A. Freeman’s Physical Impairments
On October 5, 2011, Freeman saw Brian A. Delvecchio, D.O., for osteoarthritis and psoriatic arthritis. Tr. 591. Since his last visit, Freeman was doing well overall from a skin/joint standpoint while on Methotrexate. Id. Freeman was seeing an orthopedist for a left knee internal derangement and moderate-to-severe joint space narrowing. Id. Freeman had also had a series of Euflexxa injections in his knee but the benefits according to Freeman, were marginal at best. Id. He also reported that subsequent intra-articular steroid injections he had received helped to reduce his knee pain. Id. Freeman was also taking Tramadol occasionally for the knee pain and this was proving to be “quite effective.” Id. After conducting a physical and a musculoskeletal examination of which the findings were normal, Dr. Delvecchio continued the Methotrexate treatment for Freeman’s psoriatic arthritis. Tr. 592.
Ten months later on August 6, 2012, Freeman followed up with Dr. Delvecchio. Tr. 613-15. Freeman noted some right wrist pain and denied any recent injury or trauma to the area. Tr. 613. On a musculoskeletal examination, Freeman was tender in the right wrist radial area. Tr. 614. Dr. Delvecchio then injected Freeman’s right wrist with Depomedrol. Id.
On January 3, 2013, x-rays were taken of Freeman’s knees. Tr. 939-40. The right knee x-ray showed lateral and patellofemoral compartment degenerative changes, which showed no significant change from x-rays taken previously in December 2009. Tr. 940. The left knee x-ray also showed tricompartmental degenerative changes that were similar to the x-rays taken in December 2009. Tr. 940.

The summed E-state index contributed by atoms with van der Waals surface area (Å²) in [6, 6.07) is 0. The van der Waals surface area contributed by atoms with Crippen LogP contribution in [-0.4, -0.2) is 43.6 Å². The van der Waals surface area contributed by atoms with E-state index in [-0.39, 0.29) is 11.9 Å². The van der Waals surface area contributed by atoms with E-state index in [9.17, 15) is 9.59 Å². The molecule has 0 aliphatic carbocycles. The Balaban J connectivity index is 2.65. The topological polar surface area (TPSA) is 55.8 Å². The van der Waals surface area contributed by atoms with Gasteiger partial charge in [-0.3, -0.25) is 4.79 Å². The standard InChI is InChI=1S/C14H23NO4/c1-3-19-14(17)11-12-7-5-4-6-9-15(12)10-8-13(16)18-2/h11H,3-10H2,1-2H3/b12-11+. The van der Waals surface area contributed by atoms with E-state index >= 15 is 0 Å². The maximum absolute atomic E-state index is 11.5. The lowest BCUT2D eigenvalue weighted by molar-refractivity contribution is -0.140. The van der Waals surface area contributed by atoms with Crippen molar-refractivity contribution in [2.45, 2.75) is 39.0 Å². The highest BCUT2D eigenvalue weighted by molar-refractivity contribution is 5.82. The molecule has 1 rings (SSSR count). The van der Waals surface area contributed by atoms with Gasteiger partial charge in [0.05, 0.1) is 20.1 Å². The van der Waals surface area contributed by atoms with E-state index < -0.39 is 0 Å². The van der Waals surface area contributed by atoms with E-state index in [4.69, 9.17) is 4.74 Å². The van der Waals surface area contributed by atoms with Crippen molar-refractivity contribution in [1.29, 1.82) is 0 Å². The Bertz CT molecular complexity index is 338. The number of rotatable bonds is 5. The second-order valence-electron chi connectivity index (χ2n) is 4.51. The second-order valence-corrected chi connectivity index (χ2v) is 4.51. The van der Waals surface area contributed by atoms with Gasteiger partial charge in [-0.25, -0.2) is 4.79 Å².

Freeman next saw Dr. Delvecchio on January 29, 2013. Tr. 1009. His physical and musculoskeletal examination was normal, with no tender or swollen joints. Tr. 1011. There was no evidence of active inflammatory arthritis and Freeman described his pain level as a four out of ten. Tr. 1011. An MRI taken of Freeman’s right wrist was also examined and showed a number of erosions which were consistent with Freeman’s history of psoriatic arthritis. Tr. 943. On February 6, 2013, Dr. Delvecchio filled a Department of Public Welfare form on Freeman’s behalf. Tr. 943-44. He opined that based on objective medical tests and Freeman’s medical history, Freeman was temporarily disabled from March 1, 2013 to March 1, 2014. Id. Freeman also received a Depomedrol injection and completed a series of Synovisc injections in both knees on February 11, 2013. Tr. 987, 1005, 1008.
On April 16, 2013, Freeman saw Daniel R. Feldman, M.D. for a two-month follow-up visit. Tr. 1004. Freeman reported decreased knee pain after the injections, but complained that his immobility continued. Tr. 1004. They discussed the possibility of a total knee replacement “TKR” but Freeman ...